Stamping out Female Genital Mutilation and other anti-child "cultural" practices

MichaelR

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Might it be time to do something to stamp out female genital mutilation (FGM) and other practices that abuse children in the name of "culture"? (Male circumcision is permitted - debatable, but even if it is, it should still be punished when done outside a proper licensed medical facility, endangering the child).

Ireland does have an FGM act Criminal Justice (Female Genital Mutilation) Act 2012 but no prosecutions. It also has an extremely troubling precedent, where a quack from Nigeria (not a Muslim, actually) butchered a male baby to death by a botched circumcision and was acquitted in 2005 after a judge made a direction to the jury to ignore "white culture" Jury clears Nigerian man involved in circumcision death case - Independent.ie . This precedent seems to threaten any subsequent prosecution for "cultural practices".

So questions:

- Might it be possible to add criminalization of parents and guardians who consent to their children being subjected to FGM or being taken out of the country for the purpose of FGM? This does not need to involve long jail times, but should be severe enough to cause all children to be taken away from the families permanently as such homes are a danger to children. Such a threat could be effective in making parents report those who pressure them to have the children subjected to the procedure.

- Perhaps add FGM offences to the list of sexual offences, so that convicts could be put on the register, but more importantly so that specialized services for child sex abuse could target FGM?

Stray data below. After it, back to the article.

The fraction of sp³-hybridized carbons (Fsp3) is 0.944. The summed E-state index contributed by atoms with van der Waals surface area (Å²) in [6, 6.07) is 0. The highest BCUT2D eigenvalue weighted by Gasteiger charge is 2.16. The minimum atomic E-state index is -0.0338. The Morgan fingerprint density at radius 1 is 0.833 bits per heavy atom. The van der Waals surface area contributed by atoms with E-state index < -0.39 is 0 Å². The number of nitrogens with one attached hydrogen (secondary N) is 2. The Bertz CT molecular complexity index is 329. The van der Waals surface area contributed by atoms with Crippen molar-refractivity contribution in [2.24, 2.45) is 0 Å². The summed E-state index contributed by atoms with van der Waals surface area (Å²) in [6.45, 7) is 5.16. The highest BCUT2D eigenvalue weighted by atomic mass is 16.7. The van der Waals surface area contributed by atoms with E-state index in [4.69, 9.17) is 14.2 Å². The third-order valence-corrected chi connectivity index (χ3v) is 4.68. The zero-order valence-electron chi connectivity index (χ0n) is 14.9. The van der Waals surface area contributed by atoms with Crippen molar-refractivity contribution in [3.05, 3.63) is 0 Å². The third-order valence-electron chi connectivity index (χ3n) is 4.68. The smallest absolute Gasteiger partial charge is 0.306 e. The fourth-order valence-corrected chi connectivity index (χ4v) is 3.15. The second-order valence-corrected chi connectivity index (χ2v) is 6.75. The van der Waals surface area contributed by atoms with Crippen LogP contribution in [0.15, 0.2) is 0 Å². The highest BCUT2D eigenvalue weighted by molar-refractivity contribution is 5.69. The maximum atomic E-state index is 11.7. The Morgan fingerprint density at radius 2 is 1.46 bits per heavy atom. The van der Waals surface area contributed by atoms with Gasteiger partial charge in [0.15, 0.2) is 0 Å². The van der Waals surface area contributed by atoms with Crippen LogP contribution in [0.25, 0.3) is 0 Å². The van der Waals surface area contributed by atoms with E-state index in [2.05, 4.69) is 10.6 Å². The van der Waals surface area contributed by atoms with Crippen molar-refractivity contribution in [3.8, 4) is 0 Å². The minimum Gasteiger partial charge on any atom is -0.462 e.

- Is there a way to quash the 2005 precedent? Is there some organized body in Ireland that reviews conduct of judges? While an acquittal can not be reversed and it is also impossible to censure Justice Kevin Haugh, who died in 2009, could it be made clear somehow that his direction was inappropriate? Who would need to initiate such a process?

It seems clear that the politician "on" this is Ivana Bacik https://www.labour.ie/news/2016/10/26/senator-bacik-seeks-clarification-on-incidence-of/
 


petaljam

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I agree the current law should be modified to include protection against children being taken out of the country to be mutilated elsewhere. I'm not sure why that seems to be insurmountable for Ireland.

As for the precedent about tradition, presumably there have been previous examples of legal precedent being overthrown - or have there? If not, then clearly it would require a law making such a judgment impossible in the future - again, something that could be done if there was the will.
 

razorblade

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Imprison or deport anyone found to be guilty of it, a zero tolerance approach needs to be taken towards this practice, it can only happen if you allow it so dont.
 

MichaelR

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The current law does include the offence of taking a child out to be mutilated elsewhere. However, the parents/guardians are apparently not under direct threat unless they do it personally.

I think they should be made liable, and GPs should be mandatory reporters. As I understand, GPs are already mandatory reporters for abuse, this probably just needs clarification. Perhaps make schools mandatory reporters, too. And institute some sort of mandatory GP review of children at a couple of ages for good measure - if it is also free, very few would object.